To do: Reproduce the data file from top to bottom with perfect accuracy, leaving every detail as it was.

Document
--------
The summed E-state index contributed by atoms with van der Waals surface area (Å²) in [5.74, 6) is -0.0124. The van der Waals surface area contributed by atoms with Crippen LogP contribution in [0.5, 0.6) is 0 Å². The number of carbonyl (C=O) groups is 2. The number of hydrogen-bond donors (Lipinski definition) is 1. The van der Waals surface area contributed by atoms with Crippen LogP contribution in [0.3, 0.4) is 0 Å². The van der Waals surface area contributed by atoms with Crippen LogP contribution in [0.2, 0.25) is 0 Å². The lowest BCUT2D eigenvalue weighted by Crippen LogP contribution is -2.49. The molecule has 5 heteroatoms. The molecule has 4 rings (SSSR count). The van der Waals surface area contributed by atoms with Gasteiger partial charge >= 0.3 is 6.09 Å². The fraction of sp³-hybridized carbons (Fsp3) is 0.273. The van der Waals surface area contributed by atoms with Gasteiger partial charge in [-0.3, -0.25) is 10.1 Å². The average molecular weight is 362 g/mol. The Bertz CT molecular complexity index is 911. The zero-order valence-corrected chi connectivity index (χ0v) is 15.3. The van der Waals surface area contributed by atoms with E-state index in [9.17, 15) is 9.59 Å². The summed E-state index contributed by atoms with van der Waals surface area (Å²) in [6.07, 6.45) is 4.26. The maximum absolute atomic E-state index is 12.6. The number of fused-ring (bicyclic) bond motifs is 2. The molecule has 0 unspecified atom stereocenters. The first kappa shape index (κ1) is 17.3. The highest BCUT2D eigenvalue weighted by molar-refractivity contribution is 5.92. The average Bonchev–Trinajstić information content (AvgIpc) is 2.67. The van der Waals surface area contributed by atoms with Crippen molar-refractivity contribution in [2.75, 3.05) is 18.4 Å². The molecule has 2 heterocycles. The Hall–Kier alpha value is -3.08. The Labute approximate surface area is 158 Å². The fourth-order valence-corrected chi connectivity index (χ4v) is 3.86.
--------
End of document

The summed E-state index contributed by atoms with van der Waals surface area (Å²) in [5.74, 6) is -0.0124. The van der Waals surface area contributed by atoms with Crippen LogP contribution in [0.5, 0.6) is 0 Å². The number of carbonyl (C=O) groups is 2. The number of hydrogen-bond donors (Lipinski definition) is 1. The van der Waals surface area contributed by atoms with Crippen LogP contribution in [0.3, 0.4) is 0 Å². The van der Waals surface area contributed by atoms with Crippen LogP contribution in [0.2, 0.25) is 0 Å². The lowest BCUT2D eigenvalue weighted by Crippen LogP contribution is -2.49. The molecule has 5 heteroatoms. The molecule has 4 rings (SSSR count). The van der Waals surface area contributed by atoms with Gasteiger partial charge >= 0.3 is 6.09 Å². The fraction of sp³-hybridized carbons (Fsp3) is 0.273. The van der Waals surface area contributed by atoms with Gasteiger partial charge in [-0.3, -0.25) is 10.1 Å². The average molecular weight is 362 g/mol. The Bertz CT molecular complexity index is 911. The zero-order valence-corrected chi connectivity index (χ0v) is 15.3. The van der Waals surface area contributed by atoms with E-state index in [9.17, 15) is 9.59 Å². The summed E-state index contributed by atoms with van der Waals surface area (Å²) in [6.07, 6.45) is 4.26. The maximum absolute atomic E-state index is 12.6. The number of fused-ring (bicyclic) bond motifs is 2. The molecule has 0 unspecified atom stereocenters. The first kappa shape index (κ1) is 17.3. The highest BCUT2D eigenvalue weighted by molar-refractivity contribution is 5.92. The average Bonchev–Trinajstić information content (AvgIpc) is 2.67. The van der Waals surface area contributed by atoms with Crippen molar-refractivity contribution in [2.75, 3.05) is 18.4 Å². The molecule has 2 heterocycles. The Hall–Kier alpha value is -3.08. The Labute approximate surface area is 158 Å². The fourth-order valence-corrected chi connectivity index (χ4v) is 3.86.